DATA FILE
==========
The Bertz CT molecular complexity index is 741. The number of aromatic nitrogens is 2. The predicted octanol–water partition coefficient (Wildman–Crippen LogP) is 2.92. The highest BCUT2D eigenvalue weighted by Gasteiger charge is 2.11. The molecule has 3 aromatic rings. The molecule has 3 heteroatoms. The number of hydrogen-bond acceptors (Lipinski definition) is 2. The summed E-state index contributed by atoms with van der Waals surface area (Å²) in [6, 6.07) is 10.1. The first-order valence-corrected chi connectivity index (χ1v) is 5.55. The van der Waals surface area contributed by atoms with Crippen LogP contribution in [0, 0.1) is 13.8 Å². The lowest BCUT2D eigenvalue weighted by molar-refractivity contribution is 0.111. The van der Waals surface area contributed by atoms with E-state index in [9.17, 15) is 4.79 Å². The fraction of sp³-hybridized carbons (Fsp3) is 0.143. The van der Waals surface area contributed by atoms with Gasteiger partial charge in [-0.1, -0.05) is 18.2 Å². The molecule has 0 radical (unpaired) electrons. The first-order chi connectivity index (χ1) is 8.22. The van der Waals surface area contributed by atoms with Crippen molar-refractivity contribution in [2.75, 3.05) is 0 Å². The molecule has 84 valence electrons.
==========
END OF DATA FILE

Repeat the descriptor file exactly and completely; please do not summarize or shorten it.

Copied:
The Bertz CT molecular complexity index is 741. The number of aromatic nitrogens is 2. The predicted octanol–water partition coefficient (Wildman–Crippen LogP) is 2.92. The highest BCUT2D eigenvalue weighted by Gasteiger charge is 2.11. The molecule has 3 aromatic rings. The molecule has 3 heteroatoms. The number of hydrogen-bond acceptors (Lipinski definition) is 2. The summed E-state index contributed by atoms with van der Waals surface area (Å²) in [6, 6.07) is 10.1. The first-order valence-corrected chi connectivity index (χ1v) is 5.55. The van der Waals surface area contributed by atoms with Crippen LogP contribution in [0, 0.1) is 13.8 Å². The lowest BCUT2D eigenvalue weighted by molar-refractivity contribution is 0.111. The van der Waals surface area contributed by atoms with E-state index in [9.17, 15) is 4.79 Å². The fraction of sp³-hybridized carbons (Fsp3) is 0.143. The van der Waals surface area contributed by atoms with Gasteiger partial charge in [-0.1, -0.05) is 18.2 Å². The molecule has 0 radical (unpaired) electrons. The first-order chi connectivity index (χ1) is 8.22. The van der Waals surface area contributed by atoms with Crippen molar-refractivity contribution in [2.75, 3.05) is 0 Å². The molecule has 84 valence electrons.